On New Year’s Eve, I challenged myself to abstain from drinking alcohol in January. Some of you might think that’s a bit severe. Others might think I have a drinking problem. Over the month, I realized that I don’t have a physical addiction to alcohol, thankfully, but I did discover that I had a mental addiction.
I enjoy drinking wine, but I am definitely not good at it. One glass of wine and I feel buzzed. My husband does not drink. So, usually when we go out, I will order a glass of wine, and he will drive us home. After a holiday season of parties and Netflix binging, #DryJanuary was welcome.
The Dry January website boasted interesting benefits of abstaining from alcohol: better sleep, physical health, financial situation, plus a yearlong desire to drink less. Initially, I had concerns of making it till Feb. 1. But I did it, and here is what I learned:
- I actually did sleep better, so soundly, in fact, that I have surges of energy and mental clarity. My boss remarked to me about the number of new ideas for projects I’ve shared with her.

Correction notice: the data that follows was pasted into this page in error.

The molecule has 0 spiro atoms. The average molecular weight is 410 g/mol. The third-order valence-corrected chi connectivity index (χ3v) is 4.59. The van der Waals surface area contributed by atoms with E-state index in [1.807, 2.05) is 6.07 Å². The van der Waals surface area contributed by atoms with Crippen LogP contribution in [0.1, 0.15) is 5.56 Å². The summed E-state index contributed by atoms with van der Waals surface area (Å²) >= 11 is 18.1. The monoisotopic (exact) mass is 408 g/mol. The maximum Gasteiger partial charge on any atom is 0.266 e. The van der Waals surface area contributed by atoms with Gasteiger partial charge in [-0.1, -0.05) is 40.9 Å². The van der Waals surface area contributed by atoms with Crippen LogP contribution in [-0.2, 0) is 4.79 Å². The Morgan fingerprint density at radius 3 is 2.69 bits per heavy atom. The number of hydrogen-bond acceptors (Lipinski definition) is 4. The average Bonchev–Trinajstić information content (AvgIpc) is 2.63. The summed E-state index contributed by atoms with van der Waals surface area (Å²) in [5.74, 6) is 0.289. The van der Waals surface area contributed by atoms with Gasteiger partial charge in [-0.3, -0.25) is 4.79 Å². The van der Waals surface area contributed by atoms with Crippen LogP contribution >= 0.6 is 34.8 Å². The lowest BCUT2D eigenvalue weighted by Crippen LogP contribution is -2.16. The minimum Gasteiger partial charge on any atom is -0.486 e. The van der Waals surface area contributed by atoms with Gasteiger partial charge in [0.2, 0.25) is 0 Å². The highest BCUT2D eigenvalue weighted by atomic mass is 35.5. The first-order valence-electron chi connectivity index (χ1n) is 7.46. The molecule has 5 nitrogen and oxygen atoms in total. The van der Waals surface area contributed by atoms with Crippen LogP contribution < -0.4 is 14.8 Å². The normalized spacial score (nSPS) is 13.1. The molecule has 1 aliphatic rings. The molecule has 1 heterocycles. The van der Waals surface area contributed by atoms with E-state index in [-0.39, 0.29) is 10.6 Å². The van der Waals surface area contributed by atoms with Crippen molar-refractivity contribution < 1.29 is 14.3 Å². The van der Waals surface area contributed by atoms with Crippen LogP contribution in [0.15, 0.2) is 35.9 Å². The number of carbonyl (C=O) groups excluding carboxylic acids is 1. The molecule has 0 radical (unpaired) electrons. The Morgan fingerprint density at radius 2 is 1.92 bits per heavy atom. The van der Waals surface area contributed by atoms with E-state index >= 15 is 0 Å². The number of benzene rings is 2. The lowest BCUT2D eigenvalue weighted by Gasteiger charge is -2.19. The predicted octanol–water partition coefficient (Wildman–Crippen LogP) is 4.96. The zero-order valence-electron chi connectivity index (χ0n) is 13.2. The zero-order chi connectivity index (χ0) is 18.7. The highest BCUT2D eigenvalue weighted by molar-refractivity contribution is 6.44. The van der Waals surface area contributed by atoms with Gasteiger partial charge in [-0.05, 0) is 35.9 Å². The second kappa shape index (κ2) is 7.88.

- I lost most of the pounds that I gained over the holidays, even though I switched from ordering wine to ordering ice cream.
- I saved an average of up to $45 per week at restaurants. That one $8 to $15 glass of wine was adding to our bill.
- My relationship with my husband improved. Because he is the non-drinker, he often feels left out when we are with our friends at social gatherings. He said repeatedly how he enjoys that we share abstaining from drink and he appreciates not having to drive all the time. (And that it’s easier to choose places to eat because my dining options had to include a bar or B.Y.O.B.)
- I still have friends. I was worried to tell some of my closest friends because usually they are the women that I like to drink wine with. I didn’t want them to dump me. But as soon as I confided that I was going dry for the month, they confessed that they were going dry, too, to meet financial or health goals.
- My faith in God is stronger too. I’ve discovered I have more time to spend in quiet reflection. And I am thankful I can stop drinking out of choice. This is not true for a lot of people.
I made it. I feel better physically, saved money, improved my marriage and slept like a baby. But most importantly, I learned that my single glass of wine a night did add up to drinking too much for me. I also learned that my drinking was a habit.
I can manage without wine—but please, Lord, don’t ask me to give up my coffee.
Elizabeth McBride is the editor and designer of Café.
If you suspect that you have a problem with alcohol, there is help. http://www.niaaa.nih.gov/alcohol-health/support-treatment
Photo by Jenny Downing, used with permission, Creative Commons